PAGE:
Recreational Water Safety

swimming pool safetyPublic pools, wading pools and whirlpools are great places to have fun. It the responsibility of the facility operators to ensure that pools are being maintained carefully to avoid the spread of disease and to prevent safety hazards.

In Manitoba, public and semi-public swimming pools are regulated under the Swimming Pools and Other Water Recreational Facilities Regulation (MR 132/97). They are inspected and issued operating permits by Public Health Inspectors to ensure compliance with the regulation and to prevent the spread of communicable disease.  

Pools and hot tubs must be disinfected on an ongoing basis. It is the responsibility of the facility operator to ensure that they are operated properly. Although ozone and bromine are occasionally used, chlorine is the most commonly-used chemical to disinfect pools. Chlorine will combine with organic compounds in a pool, and when it does, this will result in that “pool odour” we associate with chlorine. “Free” chlorine doesn’t smell, and it is more effective in killing bacteria and viruses.

Some things Public Health Inspectors look for at pools and hot tubs:

  • pool testingA “free chlorine residual” of between 1.0 and 5.0 parts per million to kill bacteria and viruses.
  • A pH (measure of acidity) of between 7.2 and 7.8 to ensure the chlorine will work effectively.
  • Bacterial sample results showing no total coliforms and no “Pseudomonas” (soo-doh-MOH-nas) bacteria – (Pseudomonas can cause an itchy rash & ear infections).
  • That the operator is maintaining a record of chlorine and pH readings.
  • That there is a first aid kit and a working telephone on site.
  • That the water is not murky or cloudy.
  • That depth markings are visibly marked on the side of the pool.
  • That the physical pool structure is well maintained.

Hot Tub Health & Safety Tips:

  • Children can overheat quickly and easily – monitor their time in a hot tub carefully.
  • Do not use a hot tub after drinking alcohol – there is a danger of falling asleep and drowning.
  • Pregnant women should be careful, and limit their time in a hot tub.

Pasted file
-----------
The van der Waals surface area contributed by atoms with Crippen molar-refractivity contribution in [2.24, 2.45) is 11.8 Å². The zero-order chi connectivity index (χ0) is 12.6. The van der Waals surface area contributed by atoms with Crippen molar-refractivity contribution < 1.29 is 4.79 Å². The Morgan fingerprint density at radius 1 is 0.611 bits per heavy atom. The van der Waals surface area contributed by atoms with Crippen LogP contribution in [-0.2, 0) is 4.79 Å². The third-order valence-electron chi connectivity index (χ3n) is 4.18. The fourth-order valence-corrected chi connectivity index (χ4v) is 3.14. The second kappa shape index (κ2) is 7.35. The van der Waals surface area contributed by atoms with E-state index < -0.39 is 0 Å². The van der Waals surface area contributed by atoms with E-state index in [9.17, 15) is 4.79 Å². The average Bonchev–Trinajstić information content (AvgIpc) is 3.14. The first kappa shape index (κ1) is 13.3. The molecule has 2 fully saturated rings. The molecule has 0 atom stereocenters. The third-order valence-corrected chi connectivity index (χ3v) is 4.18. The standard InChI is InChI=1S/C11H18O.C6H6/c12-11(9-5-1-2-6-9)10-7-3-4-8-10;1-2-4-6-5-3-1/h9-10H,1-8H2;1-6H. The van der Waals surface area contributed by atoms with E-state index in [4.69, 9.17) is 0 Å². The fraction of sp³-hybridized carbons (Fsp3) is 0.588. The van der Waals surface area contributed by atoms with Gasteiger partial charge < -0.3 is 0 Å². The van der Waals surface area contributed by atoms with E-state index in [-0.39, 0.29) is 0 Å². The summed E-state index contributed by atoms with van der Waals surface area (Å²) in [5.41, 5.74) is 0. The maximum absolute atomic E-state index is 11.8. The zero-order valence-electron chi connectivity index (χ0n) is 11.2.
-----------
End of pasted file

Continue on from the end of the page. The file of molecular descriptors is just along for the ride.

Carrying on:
• Keep hot tub temperatures at no more than 40°C (104°F).
  • Monitor chlorine levels often – the heat will drive chlorine off more quickly.

Do you want to construct a commercial pool or hot tub?

If you are planning to construct a pool at a motel or resort, contact an architect or engineer, who will work with you to develop a design. Submit drawings for the Public Health Inspector to review, which is a requirement prior to construction. You will also need an operating permit from your health inspector. Click here for a copy of the application form for new pool constructions or alterations.

Artificial Lake Safety

A safely operated artificial lake adds value to a community, minimizes incidents, and provides safe recreational opportunities for patrons and the general public.  Guidelines for Artificial Lakes have been developed to increase the safety for the users of these man-made lakes.  These lakes have similarities to natural bodies of water but also have important differences. The public and organizations operating businesses on artificial lakes should be aware of these guidelines and should make every effort to follow them.  These guidelines focus on reducing the risk of drowning and reducing the risk of illness due to water quality issues and should also be considered by the public and operators of businesses on artificial lakes.

Recreational Water Technical Safety Bulletins

Swimming pools and other water recreational facilities throughout Manitoba are owned, managed and operated by a variety of organizations ranging from municipalities who operate large public pools and/or aquatic facilities, down to small semi-public pools operated at apartment blocks, condominiums and hotels. Although, these facilities range in complexity from simple swimming pools to splash pads, waterslides or a variety of other recreational water facilities, the health and safety of Manitobans using these facilities is always a top priority.

As such, the following links provide Technical Safety Bulletins discussing common issues related to the operation of these facilities and will be focussing on reducing the risk of drowning, injury and reducing the risk of recreational water illness due to water quality issues. These Bulletins will highlight regulatory requirements related to these issues.